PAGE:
The art of drawing is, of course, one of the most powerful and revered forms of expression. The perfect way to show off an image or a concept that we couldn’t otherwise, drawing is a supremely powerful form of art. However, it’s an art-form that we have known about and used for millennia; we just didn’t know how many. That is all about to change, though, with the discovery of the oldest known drawing to man found recently in South Africa.
It was found on a small rock fragment in South Africa, and was dated to be something in the region of 73,000 years old. It’s go some very impressive cross-hatch lines drawn into the rock, using a red pigment to make sur it stands out from the natural stone. It was found in the Blombos Cave, on the southern coast of the nation.
If you want to get all millennial about it, it kind of looks like a hash-tag. It’s quite a cool and interesting little image to find, though, and definitely stands out as a very interesting piece of artistic discovery.
While we’ve previously found engravings which date back even further, this is the first drawing we’ve found of this particular kind. It was drawn using what is known as an ochre crayon to try and etch its own design onto the stone.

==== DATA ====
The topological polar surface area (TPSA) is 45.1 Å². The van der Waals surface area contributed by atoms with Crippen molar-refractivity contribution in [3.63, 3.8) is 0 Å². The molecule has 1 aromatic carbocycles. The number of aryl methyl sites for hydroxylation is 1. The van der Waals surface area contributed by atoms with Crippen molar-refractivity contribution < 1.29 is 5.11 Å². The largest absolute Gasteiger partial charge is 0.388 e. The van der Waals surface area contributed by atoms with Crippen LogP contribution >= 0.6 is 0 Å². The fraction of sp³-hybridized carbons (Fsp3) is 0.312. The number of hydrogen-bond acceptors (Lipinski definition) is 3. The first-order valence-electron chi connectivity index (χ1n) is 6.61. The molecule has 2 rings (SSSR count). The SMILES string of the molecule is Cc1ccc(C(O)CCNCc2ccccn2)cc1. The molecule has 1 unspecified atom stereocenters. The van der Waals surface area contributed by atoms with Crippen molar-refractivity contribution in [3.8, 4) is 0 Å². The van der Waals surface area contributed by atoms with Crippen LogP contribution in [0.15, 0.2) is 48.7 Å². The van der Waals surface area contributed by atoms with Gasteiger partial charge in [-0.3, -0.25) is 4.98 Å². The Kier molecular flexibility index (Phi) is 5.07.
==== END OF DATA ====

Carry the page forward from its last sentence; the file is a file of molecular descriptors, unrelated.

According to the archaeologist involved in the finding, Christopher Henshilwood, he said when speaking to Reuters that: "The abrupt termination of all lines on the fragment edges indicates that the pattern originally extended over a larger surface,"
However, Henshilwood, who works at the University of Bergen, Norway, as well as the University of the Witwatersrand, South Africa, did say that while he was “hesitant to call it art”, it did have “some meaning to the maker”.
Indeed, this part of the world – Blombos Cave – appears to be a cradle for such findings, with items found like old beads, old ochre fragments and even some paint-making kits that were over 100,000 years old.
Indeed, modern man was expected to have appeared around 315,000 years ago – so it only took us about 250,000 years to start drawing!
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